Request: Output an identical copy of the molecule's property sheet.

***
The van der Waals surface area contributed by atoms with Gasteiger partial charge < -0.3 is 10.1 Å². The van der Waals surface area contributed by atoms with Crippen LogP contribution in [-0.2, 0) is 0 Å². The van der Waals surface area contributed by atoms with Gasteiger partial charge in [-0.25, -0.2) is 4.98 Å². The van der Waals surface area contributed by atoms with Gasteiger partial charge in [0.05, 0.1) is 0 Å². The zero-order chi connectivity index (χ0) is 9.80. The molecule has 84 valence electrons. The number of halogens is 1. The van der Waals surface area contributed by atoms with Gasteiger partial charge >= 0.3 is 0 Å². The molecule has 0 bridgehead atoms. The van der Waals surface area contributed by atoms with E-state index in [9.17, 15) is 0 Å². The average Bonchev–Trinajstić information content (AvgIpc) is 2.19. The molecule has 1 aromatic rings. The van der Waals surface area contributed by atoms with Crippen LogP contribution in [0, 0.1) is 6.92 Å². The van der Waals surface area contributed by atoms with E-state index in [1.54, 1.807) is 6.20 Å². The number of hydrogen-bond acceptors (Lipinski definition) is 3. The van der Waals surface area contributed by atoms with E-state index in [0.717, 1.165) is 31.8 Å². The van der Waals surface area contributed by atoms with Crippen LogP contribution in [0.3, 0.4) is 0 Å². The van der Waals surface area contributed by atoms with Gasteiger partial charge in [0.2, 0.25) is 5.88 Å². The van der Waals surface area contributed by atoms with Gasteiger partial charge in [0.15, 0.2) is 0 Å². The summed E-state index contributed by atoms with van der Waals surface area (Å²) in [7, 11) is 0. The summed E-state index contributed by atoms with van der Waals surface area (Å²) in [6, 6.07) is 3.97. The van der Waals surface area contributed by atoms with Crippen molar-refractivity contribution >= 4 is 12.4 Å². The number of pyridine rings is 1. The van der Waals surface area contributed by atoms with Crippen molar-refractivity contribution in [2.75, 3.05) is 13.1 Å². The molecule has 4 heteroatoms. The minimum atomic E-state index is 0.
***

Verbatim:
The van der Waals surface area contributed by atoms with Gasteiger partial charge < -0.3 is 10.1 Å². The van der Waals surface area contributed by atoms with Crippen LogP contribution in [-0.2, 0) is 0 Å². The van der Waals surface area contributed by atoms with Gasteiger partial charge in [-0.25, -0.2) is 4.98 Å². The van der Waals surface area contributed by atoms with Gasteiger partial charge in [0.05, 0.1) is 0 Å². The zero-order chi connectivity index (χ0) is 9.80. The molecule has 84 valence electrons. The number of halogens is 1. The van der Waals surface area contributed by atoms with Gasteiger partial charge >= 0.3 is 0 Å². The molecule has 0 bridgehead atoms. The van der Waals surface area contributed by atoms with E-state index in [9.17, 15) is 0 Å². The average Bonchev–Trinajstić information content (AvgIpc) is 2.19. The molecule has 1 aromatic rings. The van der Waals surface area contributed by atoms with Crippen LogP contribution in [0, 0.1) is 6.92 Å². The van der Waals surface area contributed by atoms with E-state index in [1.54, 1.807) is 6.20 Å². The number of hydrogen-bond acceptors (Lipinski definition) is 3. The van der Waals surface area contributed by atoms with E-state index in [0.717, 1.165) is 31.8 Å². The van der Waals surface area contributed by atoms with Crippen LogP contribution in [0.3, 0.4) is 0 Å². The van der Waals surface area contributed by atoms with Gasteiger partial charge in [0.2, 0.25) is 5.88 Å². The van der Waals surface area contributed by atoms with Gasteiger partial charge in [0.15, 0.2) is 0 Å². The summed E-state index contributed by atoms with van der Waals surface area (Å²) in [7, 11) is 0. The summed E-state index contributed by atoms with van der Waals surface area (Å²) in [6, 6.07) is 3.97. The van der Waals surface area contributed by atoms with Crippen molar-refractivity contribution >= 4 is 12.4 Å². The number of pyridine rings is 1. The van der Waals surface area contributed by atoms with Crippen molar-refractivity contribution in [2.75, 3.05) is 13.1 Å². The molecule has 4 heteroatoms. The minimum atomic E-state index is 0.